Too bad she couldn’t pass out at will.

Janie felt the employees’ stares when Renner carried her through the kitchen. When their entourage reached the hallway, she said, “Stop. I can walk from here.”

“You are so damn stubborn.”

“I will not have you carrying me through the main room of the lodge and spooking our guests, Renner. Put me down.”

Seemed to take two hours to climb the stairs and reach the office. Renner settled her on the couch. While he checked her injuries, Tierney brought a warm washcloth and wiped Janie’s blood-caked face. “The cut on your forehead stopped bleeding. Hold still. I’m putting on a bandage. Although, I warn you, it is a Tweety Bird bandage from my personal stash.”


“You’re welcome.”

She said, “You tired of taking care of me yet?” to Tierney.

“You tired of my subpar caretaker skills yet?” she countered. “Because I’m thinking Renner is about to double-check my bandage application skills.”

Janie attempted a smile at Tierney’s taunting comment.

Tierney fussed with adjusting the collar of Janie’s shirt. “Anything else you need? A glass of water? Aspirin?”

“No. I’m fine.” But she wasn’t really. Neither was Renner. His frustration fairly pulsed through the room.

He didn’t move from her side when he addressed Willie. “What were you doin’ when you noticed her?”

Willie twisted his hat in his big hands. “I was takin’ the garbage out to the Dumpster. I saw something red on the ground, didn’t know what it was and went over to check. That’s when I found her.”

“Did you see anyone else around?”

“Why are you giving him the third degree?” Tierney asked sharply.

Renner shot Tierney a dark look. “I’m just tryin’ to get to the bottom of this. Figure out how long she laid out there before . . .” He sighed, obviously frustrated with the situation. “Look. I’m not accusing anybody of nothin’.”

“I know that, Mr. Jackson,” Willie said evenly. “But weren’t no one around but her. I forgot my walkie-talkie in the kitchen so I ran back up the hill and the first person I saw was Miz Tierney. She went to get you.”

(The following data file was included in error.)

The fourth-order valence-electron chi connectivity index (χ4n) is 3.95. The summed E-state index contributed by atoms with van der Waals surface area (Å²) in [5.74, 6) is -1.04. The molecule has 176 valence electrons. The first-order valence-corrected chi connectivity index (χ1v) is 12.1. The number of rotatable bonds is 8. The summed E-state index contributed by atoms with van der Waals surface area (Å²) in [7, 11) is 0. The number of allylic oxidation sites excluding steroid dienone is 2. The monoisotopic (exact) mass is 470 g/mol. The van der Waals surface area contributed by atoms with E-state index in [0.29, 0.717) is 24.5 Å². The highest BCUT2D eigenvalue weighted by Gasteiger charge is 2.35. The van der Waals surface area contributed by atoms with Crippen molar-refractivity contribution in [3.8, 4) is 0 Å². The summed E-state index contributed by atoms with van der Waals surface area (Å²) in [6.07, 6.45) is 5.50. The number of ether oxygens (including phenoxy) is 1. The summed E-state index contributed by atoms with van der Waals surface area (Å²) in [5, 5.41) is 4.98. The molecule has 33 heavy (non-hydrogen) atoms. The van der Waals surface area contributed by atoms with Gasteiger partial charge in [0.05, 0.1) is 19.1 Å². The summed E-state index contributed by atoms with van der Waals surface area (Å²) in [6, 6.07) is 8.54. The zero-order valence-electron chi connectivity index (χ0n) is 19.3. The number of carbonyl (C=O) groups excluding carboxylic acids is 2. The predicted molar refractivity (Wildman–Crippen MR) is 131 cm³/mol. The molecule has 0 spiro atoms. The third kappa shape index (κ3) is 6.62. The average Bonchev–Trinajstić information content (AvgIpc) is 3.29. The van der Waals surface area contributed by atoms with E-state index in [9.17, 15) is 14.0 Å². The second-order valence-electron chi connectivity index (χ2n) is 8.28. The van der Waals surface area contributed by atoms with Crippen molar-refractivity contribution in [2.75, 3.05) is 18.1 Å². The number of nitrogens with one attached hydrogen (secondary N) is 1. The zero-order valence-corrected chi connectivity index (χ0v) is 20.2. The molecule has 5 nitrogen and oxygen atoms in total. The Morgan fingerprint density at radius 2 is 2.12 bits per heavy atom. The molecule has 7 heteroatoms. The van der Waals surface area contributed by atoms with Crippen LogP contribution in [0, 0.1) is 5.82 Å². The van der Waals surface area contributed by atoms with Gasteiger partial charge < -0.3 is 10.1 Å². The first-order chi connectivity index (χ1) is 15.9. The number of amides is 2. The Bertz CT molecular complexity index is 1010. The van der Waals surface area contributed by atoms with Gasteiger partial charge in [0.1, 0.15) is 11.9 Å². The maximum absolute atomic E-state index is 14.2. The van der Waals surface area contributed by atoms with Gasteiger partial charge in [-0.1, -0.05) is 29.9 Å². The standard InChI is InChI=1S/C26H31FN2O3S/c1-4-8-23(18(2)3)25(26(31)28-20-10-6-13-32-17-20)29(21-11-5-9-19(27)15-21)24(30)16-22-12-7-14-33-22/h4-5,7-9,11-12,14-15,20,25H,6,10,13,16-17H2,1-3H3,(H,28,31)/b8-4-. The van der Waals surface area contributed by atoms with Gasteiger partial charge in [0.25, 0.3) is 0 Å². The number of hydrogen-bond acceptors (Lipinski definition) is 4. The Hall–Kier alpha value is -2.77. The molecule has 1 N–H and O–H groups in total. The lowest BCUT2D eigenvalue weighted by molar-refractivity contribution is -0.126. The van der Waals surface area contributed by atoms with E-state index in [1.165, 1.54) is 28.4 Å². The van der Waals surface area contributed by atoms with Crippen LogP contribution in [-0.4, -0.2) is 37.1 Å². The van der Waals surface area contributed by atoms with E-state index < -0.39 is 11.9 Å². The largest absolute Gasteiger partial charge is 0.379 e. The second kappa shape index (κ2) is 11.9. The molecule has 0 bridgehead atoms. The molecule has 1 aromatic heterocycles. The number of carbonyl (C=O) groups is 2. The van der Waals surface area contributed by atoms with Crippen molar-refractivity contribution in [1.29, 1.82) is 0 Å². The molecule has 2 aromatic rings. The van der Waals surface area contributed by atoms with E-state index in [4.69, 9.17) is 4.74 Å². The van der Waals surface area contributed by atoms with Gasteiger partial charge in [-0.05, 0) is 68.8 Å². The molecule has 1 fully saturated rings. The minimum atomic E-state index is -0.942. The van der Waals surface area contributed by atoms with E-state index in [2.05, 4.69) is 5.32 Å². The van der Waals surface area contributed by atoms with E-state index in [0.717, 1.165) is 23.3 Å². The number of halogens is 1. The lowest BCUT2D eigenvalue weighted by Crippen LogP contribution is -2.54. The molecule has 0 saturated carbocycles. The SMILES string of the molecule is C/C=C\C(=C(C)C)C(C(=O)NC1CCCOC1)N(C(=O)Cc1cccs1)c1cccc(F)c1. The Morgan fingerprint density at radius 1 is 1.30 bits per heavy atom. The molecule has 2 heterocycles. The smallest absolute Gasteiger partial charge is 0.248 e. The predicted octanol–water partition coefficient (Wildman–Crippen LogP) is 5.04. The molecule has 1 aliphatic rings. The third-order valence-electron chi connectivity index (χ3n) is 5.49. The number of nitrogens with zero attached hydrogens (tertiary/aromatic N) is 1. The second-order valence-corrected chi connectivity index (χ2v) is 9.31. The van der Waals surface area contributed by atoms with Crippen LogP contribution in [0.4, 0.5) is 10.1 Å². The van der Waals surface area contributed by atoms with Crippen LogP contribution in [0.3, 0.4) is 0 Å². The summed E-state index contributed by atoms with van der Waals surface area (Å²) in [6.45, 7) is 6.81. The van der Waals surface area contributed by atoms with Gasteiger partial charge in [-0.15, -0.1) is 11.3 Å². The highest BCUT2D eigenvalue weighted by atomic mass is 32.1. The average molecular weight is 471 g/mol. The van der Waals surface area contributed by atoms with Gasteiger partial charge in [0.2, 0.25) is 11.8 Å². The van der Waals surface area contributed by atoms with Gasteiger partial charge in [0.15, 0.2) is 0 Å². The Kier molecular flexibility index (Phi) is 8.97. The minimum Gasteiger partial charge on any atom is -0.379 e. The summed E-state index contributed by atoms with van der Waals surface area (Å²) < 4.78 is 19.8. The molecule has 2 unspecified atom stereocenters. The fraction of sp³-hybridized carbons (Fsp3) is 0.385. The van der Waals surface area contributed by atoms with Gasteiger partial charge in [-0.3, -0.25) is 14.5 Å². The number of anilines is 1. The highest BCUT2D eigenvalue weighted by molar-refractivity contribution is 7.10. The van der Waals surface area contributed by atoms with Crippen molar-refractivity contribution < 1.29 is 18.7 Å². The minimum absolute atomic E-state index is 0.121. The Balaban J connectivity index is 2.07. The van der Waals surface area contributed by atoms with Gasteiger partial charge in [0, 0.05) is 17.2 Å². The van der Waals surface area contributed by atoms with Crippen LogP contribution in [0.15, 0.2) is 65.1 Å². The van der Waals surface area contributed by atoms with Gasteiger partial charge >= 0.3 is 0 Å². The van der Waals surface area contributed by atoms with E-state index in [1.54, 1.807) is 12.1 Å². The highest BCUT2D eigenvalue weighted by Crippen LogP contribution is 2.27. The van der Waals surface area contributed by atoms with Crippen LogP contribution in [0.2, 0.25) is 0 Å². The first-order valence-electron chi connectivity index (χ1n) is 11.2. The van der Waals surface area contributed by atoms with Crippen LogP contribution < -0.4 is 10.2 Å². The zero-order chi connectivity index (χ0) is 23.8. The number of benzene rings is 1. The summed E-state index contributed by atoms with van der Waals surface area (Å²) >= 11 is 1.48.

Janie cleared her throat. “Thanks for keeping out an eagle eye around here, Willie.”

“No problem, Miz Janie. If you don’t need nothin’ else, I still got stuff to finish up.”

“Check in before you leave for the day, all right?”

Willie nodded. “I know you folks don’t cotton to some of the mystical stuff we Crow Indians do, but I gotta say, there’s bad spirits around here. Might consider doin’ something about it.”

That was . . . cryptic. And a little freaky. She shivered.

After the door shut behind Willie, Renner was in her face. “Bad spirits my ass. I cannot believe you . . . Christ, Janie. Was it him again?”

“I don’t know.”

“The car accident. Now this.” Those normally twinkling blue eyes turned accusatory. “What else has happened to you since the car crash that you haven’t told me about?”


“Tell me what is going on,” Tierney said.

Renner stood. “Janie will explain everything, but you’ll have to wait until Abe gets here so she only has to tell it once.”

“You called Abe?” Janie asked.

“Yes. You should’ve told him the truth after the damn car accident.”

Her stomach roiled. Now the shit would really hit the fan.

Abe’s heart pounded with his every footstep down the hallway. He blew inside the office at the Split Rock and barked, “What the hell happened?”

Janie said, “Abe. Calm down.”

“The f**k I will.” He glared at Renner, then Tierney. “What’s goin’ on around here?”

Tierney gave Renner a frigid glare before focusing on Abe. “I’m as much in the dark as you are. They’ve both promised full disclosure.”

He ignored the both portion of her statement and demanded, “Full disclosure? Of what?”

“We’ll explain if you’ll just sit down—”

“I’ll stand.” He pointed at Janie. “Start talkin’.”

But Janie glanced at Renner. Her haunted look put ice in his soul. Abe crouched beside her, taking her hand, trying to find calmness, if only for her, because obviously she needed it. He softened his voice and kissed her knuckle. “Come on, cupcake. It’s killin’ me to see you like this.”

“I think killing me is the point.”

Abe froze. “What?”

She patted the sofa. “Please. Sit.”

He sat in the middle of the couch, draping her legs over his lap, needing to touch her to reassure himself, for the second time in so many weeks, that she was all right. He scrutinized her face. The big, square bandage on her forehead was printed with cartoon characters, but the scene before him was far from funny.

Renner spoke before Janie had a chance. “We think someone might’ve pushed Janie down the path to the barn today.”

“On purpose?”

Renner nodded.


“We’re not one hundred percent sure, but we have an idea.”

“Have you called the sheriff?” he demanded of Renner.

“No. And before you go off on me, Abe, you need to hear the whole story.”


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